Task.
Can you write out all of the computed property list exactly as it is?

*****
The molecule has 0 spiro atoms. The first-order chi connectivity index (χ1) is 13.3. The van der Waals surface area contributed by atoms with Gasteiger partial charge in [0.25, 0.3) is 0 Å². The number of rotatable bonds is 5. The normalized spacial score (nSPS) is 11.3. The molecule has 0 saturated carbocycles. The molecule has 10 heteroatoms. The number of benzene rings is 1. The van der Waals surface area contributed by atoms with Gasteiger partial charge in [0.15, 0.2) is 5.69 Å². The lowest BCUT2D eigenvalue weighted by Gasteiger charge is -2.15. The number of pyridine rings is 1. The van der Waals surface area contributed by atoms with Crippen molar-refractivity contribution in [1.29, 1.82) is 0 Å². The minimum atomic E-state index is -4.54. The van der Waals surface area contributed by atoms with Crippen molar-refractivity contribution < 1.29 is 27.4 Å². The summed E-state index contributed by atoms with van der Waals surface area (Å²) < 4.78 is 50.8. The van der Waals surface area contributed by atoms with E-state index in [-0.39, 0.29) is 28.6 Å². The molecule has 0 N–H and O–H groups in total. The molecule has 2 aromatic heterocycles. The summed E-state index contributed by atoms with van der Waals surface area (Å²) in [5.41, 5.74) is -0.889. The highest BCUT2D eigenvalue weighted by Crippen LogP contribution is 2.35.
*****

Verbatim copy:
The molecule has 0 spiro atoms. The first-order chi connectivity index (χ1) is 13.3. The van der Waals surface area contributed by atoms with Gasteiger partial charge in [0.25, 0.3) is 0 Å². The number of rotatable bonds is 5. The normalized spacial score (nSPS) is 11.3. The molecule has 0 saturated carbocycles. The molecule has 10 heteroatoms. The number of benzene rings is 1. The van der Waals surface area contributed by atoms with Gasteiger partial charge in [0.15, 0.2) is 5.69 Å². The lowest BCUT2D eigenvalue weighted by Gasteiger charge is -2.15. The number of pyridine rings is 1. The van der Waals surface area contributed by atoms with Crippen molar-refractivity contribution in [1.29, 1.82) is 0 Å². The minimum atomic E-state index is -4.54. The van der Waals surface area contributed by atoms with Crippen molar-refractivity contribution < 1.29 is 27.4 Å². The summed E-state index contributed by atoms with van der Waals surface area (Å²) < 4.78 is 50.8. The van der Waals surface area contributed by atoms with E-state index in [-0.39, 0.29) is 28.6 Å². The molecule has 0 N–H and O–H groups in total. The molecule has 2 aromatic heterocycles. The summed E-state index contributed by atoms with van der Waals surface area (Å²) in [5.41, 5.74) is -0.889. The highest BCUT2D eigenvalue weighted by Crippen LogP contribution is 2.35.